BT has agreed to cut prices for both of its wholesale high-speed internet products, following rivals' complaints to Oftel that its price-cutting was unfair.
The telco had previously promised to cut its IPStream product by around £1.75 per month while leaving the price of its DataStream product untouched.
But now it has agreed to cut charges for the DataStream wholesale product by 70p per month, plus further discounts of up to 17p.
IPStream provides the backbone for ADSL broadband connections resold by internet service providers (ISPs) such as BTOpenworld, Freeserve and AOL, but is exclusive to BT Wholesale.
DataStream allows rival wholesalers to offer services to ISPs or direct to customers by connecting to BT's network and then sending traffic via their own backbones.
"As part of our drive to reduce broadband prices, we agreed, in discussions with Oftel, also to cut DataStream prices," said Paul Reynolds, chief executive of BT Wholesale.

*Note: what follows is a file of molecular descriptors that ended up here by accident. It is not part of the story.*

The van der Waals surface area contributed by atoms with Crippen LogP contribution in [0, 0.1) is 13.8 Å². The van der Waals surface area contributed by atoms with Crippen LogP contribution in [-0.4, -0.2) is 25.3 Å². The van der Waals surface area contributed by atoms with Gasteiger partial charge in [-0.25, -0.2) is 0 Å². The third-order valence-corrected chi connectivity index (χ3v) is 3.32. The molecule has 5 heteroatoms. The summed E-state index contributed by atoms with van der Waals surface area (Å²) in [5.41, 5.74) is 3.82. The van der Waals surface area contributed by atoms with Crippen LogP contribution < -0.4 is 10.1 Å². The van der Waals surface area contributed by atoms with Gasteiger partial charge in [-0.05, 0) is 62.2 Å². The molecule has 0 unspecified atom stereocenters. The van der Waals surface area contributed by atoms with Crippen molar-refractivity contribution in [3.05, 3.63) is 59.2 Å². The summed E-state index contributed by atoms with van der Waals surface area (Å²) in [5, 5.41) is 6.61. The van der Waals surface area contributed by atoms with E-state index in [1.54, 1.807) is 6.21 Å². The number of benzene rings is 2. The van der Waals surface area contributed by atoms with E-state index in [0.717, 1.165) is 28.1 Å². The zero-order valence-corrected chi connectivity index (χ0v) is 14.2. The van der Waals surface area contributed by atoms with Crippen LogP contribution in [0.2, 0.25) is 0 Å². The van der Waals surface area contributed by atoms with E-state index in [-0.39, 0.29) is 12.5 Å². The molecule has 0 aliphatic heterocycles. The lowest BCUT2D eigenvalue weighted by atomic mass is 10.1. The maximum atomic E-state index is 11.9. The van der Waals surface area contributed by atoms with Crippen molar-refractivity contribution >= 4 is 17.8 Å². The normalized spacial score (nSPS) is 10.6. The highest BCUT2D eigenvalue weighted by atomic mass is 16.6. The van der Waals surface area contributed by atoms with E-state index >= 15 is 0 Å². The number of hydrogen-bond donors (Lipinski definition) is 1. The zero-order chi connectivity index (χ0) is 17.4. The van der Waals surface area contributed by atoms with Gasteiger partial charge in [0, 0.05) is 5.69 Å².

"This is good news for the industry and a further boost to the broadband market."
The changes will give other operators the opportunity to cut monthly prices for their own consumer and business broadband customers. The new wholesale prices will come into effect in June.
But competitors such as Thus, which filed the original complaint with Oftel, are still unimpressed, saying that BT has done simply the bare minimum and that the watchdog should demand further cuts.
"The price cuts announced by BT today appear to be the minimum required to prevent the immediate imposition of a provisional order by Oftel," said Ian Hood, director of communications and regulatory affairs at Thus.
"We do not the believe the price cuts go far enough, but we welcome Oftel's rapid intervention into what we see as yet another abuse by BT of their market dominance.
"We look forward to further changes to the DataStream product, including additional price cuts, upon the completion of Oftel's investigation."
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